Field tests and multiphysics analysis of a flooded shaft for geothermal applications with mine water
This paper introduces the scientific part of a large-scale study in the Upper Peninsula (U.P.) of Michigan, a historical mining area, for exploring the water in deep abandoned copper mines as a geothermal energy resource. The main focus of the paper is placed on the scientific understanding of the natural mine water-geologic formation system, especially the transport of heat and mass in this large-scale natural system, which is critical to the efficiency and sustainability of the energy renovation. For this purpose, a field study involving measurements of temperatures and chemicals in a local mine shaft in the U.P. is conducted to reveal the major issue in recovering geothermal energy in the water from the shaft, i.e., the temperature distribution. Water samples are also collected in situ to investigate the distribution and concentrations of major chemicals. Afterward, a theoretical framework for the thermo-hydrodynamic process in the mine water coupled with heat transfer in the surrounding geologic formations is developed to outline a mathematical description for studying the scientific issue. Simulations are finally conducted, based on the real geologic information, to preliminarily investigate the quasi-equilibrium water movement in this local mine shaft due to geothermal gradients to provide insights into the phenomena observed in the field study.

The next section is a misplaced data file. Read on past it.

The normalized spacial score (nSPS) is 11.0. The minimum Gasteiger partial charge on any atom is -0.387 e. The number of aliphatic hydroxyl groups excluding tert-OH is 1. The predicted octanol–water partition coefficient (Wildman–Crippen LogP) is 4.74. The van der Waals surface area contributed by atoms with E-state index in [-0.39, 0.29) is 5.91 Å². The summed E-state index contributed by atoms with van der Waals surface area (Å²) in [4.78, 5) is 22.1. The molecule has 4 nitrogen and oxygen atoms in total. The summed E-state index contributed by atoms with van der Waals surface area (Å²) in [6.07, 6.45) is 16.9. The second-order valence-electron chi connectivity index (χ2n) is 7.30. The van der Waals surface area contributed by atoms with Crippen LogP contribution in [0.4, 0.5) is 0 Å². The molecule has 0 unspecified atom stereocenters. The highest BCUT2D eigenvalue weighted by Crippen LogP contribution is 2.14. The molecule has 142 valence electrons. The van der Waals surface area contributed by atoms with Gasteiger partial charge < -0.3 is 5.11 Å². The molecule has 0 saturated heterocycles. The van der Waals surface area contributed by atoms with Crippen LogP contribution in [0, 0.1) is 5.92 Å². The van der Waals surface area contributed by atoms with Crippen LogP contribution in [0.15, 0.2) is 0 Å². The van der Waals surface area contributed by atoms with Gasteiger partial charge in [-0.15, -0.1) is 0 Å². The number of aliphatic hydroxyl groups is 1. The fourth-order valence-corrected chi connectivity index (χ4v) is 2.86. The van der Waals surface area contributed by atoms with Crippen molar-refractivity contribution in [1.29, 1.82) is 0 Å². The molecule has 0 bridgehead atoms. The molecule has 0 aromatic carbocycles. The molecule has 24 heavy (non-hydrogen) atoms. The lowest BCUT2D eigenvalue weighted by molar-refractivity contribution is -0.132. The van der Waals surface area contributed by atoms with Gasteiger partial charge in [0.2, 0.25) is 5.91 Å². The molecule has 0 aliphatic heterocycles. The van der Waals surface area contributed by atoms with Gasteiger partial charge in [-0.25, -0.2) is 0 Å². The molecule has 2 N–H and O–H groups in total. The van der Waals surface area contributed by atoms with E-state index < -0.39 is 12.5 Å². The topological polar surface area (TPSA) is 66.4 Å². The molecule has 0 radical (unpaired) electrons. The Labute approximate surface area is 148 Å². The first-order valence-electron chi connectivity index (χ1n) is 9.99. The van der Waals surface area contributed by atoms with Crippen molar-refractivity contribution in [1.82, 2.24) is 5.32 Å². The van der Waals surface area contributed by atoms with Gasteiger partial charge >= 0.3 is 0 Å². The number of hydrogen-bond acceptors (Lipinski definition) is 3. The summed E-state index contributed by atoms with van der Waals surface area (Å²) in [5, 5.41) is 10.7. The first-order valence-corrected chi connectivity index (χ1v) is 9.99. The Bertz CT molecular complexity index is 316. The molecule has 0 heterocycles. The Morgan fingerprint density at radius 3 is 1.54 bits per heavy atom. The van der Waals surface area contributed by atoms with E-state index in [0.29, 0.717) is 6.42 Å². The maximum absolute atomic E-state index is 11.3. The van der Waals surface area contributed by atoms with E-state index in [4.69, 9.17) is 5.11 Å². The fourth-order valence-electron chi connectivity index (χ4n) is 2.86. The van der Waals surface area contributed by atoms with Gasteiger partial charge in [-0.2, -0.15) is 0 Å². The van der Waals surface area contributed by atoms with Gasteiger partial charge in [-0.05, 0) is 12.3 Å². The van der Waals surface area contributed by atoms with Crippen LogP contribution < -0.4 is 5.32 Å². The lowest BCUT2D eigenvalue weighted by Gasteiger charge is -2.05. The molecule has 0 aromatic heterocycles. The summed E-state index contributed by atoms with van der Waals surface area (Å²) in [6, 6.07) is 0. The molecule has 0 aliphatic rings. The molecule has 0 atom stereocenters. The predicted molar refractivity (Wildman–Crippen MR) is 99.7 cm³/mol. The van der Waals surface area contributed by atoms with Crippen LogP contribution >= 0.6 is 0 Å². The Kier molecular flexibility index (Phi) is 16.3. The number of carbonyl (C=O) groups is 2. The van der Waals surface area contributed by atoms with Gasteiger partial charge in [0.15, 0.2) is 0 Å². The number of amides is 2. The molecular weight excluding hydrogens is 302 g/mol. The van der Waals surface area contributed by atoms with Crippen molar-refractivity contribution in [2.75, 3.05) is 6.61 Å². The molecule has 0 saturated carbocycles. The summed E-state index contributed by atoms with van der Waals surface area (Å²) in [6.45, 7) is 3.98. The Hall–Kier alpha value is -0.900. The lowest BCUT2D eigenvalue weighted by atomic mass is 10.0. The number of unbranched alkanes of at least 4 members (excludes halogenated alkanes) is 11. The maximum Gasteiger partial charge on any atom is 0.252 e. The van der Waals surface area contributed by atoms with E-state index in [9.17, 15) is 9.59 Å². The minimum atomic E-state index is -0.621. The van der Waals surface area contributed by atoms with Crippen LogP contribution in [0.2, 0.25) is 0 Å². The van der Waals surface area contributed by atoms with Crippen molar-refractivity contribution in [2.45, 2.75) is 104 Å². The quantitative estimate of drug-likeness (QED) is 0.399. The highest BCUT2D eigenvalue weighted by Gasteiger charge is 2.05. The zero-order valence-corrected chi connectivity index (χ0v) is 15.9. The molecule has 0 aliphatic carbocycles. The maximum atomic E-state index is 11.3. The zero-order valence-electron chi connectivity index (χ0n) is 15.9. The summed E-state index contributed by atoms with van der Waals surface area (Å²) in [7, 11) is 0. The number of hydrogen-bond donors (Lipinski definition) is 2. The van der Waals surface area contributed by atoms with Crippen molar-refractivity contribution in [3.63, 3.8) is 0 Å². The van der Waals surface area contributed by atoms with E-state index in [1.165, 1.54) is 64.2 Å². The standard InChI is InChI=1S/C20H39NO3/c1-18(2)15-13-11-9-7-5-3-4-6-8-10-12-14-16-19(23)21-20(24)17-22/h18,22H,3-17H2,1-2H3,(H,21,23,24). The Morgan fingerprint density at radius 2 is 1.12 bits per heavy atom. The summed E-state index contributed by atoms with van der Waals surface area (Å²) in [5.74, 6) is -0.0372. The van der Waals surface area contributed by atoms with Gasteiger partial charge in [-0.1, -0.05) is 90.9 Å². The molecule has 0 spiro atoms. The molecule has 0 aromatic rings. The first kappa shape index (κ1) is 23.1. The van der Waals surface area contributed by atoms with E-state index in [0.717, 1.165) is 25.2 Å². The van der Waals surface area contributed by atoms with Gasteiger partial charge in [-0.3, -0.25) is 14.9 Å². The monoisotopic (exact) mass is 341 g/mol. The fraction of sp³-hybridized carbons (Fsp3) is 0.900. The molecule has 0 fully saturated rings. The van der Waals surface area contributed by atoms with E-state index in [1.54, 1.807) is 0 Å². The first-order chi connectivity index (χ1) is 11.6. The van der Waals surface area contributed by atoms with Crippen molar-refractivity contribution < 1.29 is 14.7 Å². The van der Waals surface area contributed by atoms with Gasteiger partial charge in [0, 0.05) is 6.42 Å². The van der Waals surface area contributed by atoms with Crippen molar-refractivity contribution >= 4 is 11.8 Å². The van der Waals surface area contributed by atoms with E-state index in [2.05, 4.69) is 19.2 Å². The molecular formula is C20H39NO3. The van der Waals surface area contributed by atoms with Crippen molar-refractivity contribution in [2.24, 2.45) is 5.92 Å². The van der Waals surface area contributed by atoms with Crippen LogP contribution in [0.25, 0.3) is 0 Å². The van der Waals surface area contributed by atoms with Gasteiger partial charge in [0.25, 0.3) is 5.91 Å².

Energy Conversion and Management
Field tests and multiphysics analysis of a flooded shaft for geothermal applications with mine water.
Energy Conversion and Management,
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